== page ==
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‘Ween’ Breaks Up After 28-year Run

Ween
Ween in concert (Photo credit: Kyle Kjellgren)
Ween
Ween in concert (Photo credit: Kyle Kjellgren)

Rock duo Ween announced their break up Tuesday after a 28-year run.

The decision was announced by Aaron Freeman, also known by his pseudonym Gene Ween, in an interview with Rolling Stone. He said the move was in order to pursue a solo career.

“For me it’s a closed book,” Freeman told the magazine. “In life sometimes, in the universe, you have to close some doors to have others open.”

Guitarist Mickey Melchiondo, or Dean Ween, seemed to be in the dark. “This is news to me, all I can say for now I guess,” he posted on his private Facebook account.

The band formed in 1984 when Dean and Gene met in their 8th grade typing class in New Hope, Penn. The duo began recording on cassette tapes and playing live shows with a DAT drum machine backing them up.

After the release of their fourth record Chocolate & Cheese in 1994, the brothers adopted a full line up with bass, drums, and keys for their live performances with shows lasting over two and half hours.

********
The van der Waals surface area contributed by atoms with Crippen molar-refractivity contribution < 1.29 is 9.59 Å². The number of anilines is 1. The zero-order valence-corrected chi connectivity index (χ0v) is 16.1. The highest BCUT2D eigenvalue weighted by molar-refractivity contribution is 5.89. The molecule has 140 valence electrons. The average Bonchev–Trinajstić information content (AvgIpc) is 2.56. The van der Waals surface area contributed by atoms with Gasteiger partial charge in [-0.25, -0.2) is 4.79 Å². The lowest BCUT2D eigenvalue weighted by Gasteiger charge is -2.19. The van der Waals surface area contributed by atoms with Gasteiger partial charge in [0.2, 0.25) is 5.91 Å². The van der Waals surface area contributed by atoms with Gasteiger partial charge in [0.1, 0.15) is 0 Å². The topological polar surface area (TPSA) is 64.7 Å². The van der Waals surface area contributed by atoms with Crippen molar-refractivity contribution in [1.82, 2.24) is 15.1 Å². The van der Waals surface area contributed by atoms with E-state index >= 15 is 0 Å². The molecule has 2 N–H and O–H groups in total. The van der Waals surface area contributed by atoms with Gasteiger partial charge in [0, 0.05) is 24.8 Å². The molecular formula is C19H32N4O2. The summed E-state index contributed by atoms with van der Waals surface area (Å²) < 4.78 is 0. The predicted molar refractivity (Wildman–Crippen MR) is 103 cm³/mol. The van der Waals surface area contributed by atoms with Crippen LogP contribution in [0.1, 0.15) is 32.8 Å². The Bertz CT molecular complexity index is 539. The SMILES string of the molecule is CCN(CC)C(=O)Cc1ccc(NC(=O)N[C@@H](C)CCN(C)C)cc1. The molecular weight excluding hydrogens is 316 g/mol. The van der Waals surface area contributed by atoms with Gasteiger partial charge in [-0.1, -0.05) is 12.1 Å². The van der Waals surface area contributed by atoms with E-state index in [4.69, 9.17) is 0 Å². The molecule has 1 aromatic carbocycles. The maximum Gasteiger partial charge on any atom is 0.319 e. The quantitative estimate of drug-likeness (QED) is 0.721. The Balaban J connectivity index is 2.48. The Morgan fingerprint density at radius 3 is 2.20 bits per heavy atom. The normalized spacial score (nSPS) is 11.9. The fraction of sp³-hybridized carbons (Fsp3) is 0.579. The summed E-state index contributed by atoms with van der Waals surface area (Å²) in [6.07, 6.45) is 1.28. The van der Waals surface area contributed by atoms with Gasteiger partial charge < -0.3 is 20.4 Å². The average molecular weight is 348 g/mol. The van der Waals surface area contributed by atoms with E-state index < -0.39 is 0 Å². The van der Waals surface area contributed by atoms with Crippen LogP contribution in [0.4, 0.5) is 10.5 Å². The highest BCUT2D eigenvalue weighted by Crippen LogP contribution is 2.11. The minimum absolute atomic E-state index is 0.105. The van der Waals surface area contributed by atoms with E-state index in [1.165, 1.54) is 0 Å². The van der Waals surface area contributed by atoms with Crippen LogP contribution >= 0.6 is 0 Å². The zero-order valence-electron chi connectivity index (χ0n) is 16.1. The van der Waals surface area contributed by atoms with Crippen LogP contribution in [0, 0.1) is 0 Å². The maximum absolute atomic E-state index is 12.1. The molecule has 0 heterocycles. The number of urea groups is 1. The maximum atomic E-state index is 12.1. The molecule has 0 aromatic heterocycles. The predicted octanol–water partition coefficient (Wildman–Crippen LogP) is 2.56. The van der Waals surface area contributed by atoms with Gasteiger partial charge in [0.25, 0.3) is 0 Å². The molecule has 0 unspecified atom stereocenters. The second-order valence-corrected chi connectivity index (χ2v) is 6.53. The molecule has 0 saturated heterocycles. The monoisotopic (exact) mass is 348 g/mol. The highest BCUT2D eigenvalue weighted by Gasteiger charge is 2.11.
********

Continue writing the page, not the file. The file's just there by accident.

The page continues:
Often regarded as a novelty act since their inception due to bizarre lyrics and tape manipulation, Ween’s musical versatility and ability to switch genres over the years have proven their musical prowess and song writing skills.

Examples include their country album 12 Golden Country Greats, their nautically themed The Mollusk, and the dark prog-rock sounds of quebec.

Although their last studio album La Cucaracha was released in 2007, Ween continued to perform sold out festivals and concerts as recent as their three-night New Year’s 2011 performance in Denver.

Freeman recently released his first solo album Marvelous Clouds, a cover album featuring songs from 1960s poet Rod McKuen, last month. Melchiondo, now a licensed boat captain, has taken a break from songwriting and offers fishing tour guides through his website, Mickey’s Guide Service.

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